On the other hand, product features commonly associated with warm weather compression gear often include strategic ventilation such as mesh paneling or perforations, as well as shorter garment lengths like the ¾ length leg for extra breathability.
How Does Compression Keep You Cool?
When it comes to compression keeping you cool, body temperature regulation is a key factor. This is where compression garments shine in comparison to other fabrics.
The fabric of compression garments has sweat-wicking capabilities that other fabric blends do not. When worn as a baselayer against the skin, the compression is able to move moisture away from your body to help keep you cool, dry, and comfortable.
Compression garments also have superior breathability when compared to other fabric blends and nowadays many compression garments feature ventilation to increase this breathability even more.
Whether through mesh paneling or perforations, the strategic placement of these ventilation features can optimize your performance and keep your body cool where it’s most need it.
How Does Compression Keep You Warm?
Here again, body temperature regulation is key when it comes to compression keeping you warm against cold temperatures. Compression garments create a breathable shell that helps to keep in body heat.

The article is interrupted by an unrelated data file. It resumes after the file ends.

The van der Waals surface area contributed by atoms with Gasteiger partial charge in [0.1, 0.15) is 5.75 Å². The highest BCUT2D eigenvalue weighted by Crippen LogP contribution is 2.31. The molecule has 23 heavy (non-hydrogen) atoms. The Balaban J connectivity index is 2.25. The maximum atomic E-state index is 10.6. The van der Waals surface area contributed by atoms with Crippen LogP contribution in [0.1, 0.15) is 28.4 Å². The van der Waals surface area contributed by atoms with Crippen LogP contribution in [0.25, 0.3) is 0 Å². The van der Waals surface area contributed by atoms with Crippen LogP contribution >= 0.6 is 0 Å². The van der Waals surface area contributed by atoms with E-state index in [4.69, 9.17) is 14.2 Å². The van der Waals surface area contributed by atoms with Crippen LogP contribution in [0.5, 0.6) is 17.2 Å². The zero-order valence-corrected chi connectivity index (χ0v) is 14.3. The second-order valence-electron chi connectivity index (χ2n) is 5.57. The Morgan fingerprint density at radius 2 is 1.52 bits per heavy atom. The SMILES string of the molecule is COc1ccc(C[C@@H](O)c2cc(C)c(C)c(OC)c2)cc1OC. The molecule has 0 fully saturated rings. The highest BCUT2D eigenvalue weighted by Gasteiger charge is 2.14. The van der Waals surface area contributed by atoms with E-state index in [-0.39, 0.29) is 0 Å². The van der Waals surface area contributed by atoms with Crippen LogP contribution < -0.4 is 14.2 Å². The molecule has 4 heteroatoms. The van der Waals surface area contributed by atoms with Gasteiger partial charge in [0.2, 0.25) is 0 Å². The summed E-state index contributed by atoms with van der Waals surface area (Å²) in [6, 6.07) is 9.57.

Note that the breathability of compression is an important factor here, as you want to maintain warmth for your body but you don’t want to trap in all of the heat. Without this breathability you would quickly overheat when active.
Another helpful factor is the compressive pressure applied to your muscles, which stabilizes and reduces excess vibration and shivering. This otherwise lost energy can be used to keep your body warm and lengthen your endurance.
Additionally, many compression garments designed to combat cold weather will have a brushed or thermal interior. This provides a toasty interior in both performance and feel, which is important in damp and chilly conditions.
How to Wear Compression to Combat Weather Conditions
Whether you’re looking to stay cool in sweltering heat or keep toasty against frigid temperatures, compression gear is worn the same way in both conditions.
Compression is designed as a baselayer, which means it should be worn right against the skin without any barriers between the fabric and your skin. When worn correctly like this, you maximize the compression benefits of the garment and allow it to function properly.
This is key when it comes to combating weather conditions and maintaining body temperature regulation. In order for compression gear to effectively help with temperature regulation, it must be worn right against the skin. This allows the garment to wick sweat away from the body and serve as a breathable barrier against the elements.
Keep in mind that layering is fine when it comes to compression in both warm and cold weather. While it might seem counterintuitive to add another layer in warm conditions, wearing a compression baselayer under your jersey or top layer can actually help to keep you cooler, drier, and more comfortable.
In cold conditions, some athletes might be tempted to put a t-shirt under their compression shirt or shorts under their compression tights. Note, however, that additional layers should always be worn over the top.
Not only will the compression garment be allowed to function properly and help you perform your best but this will also eliminate any garment bunching and rubbing from occurring that can result in discomfort and abrasions.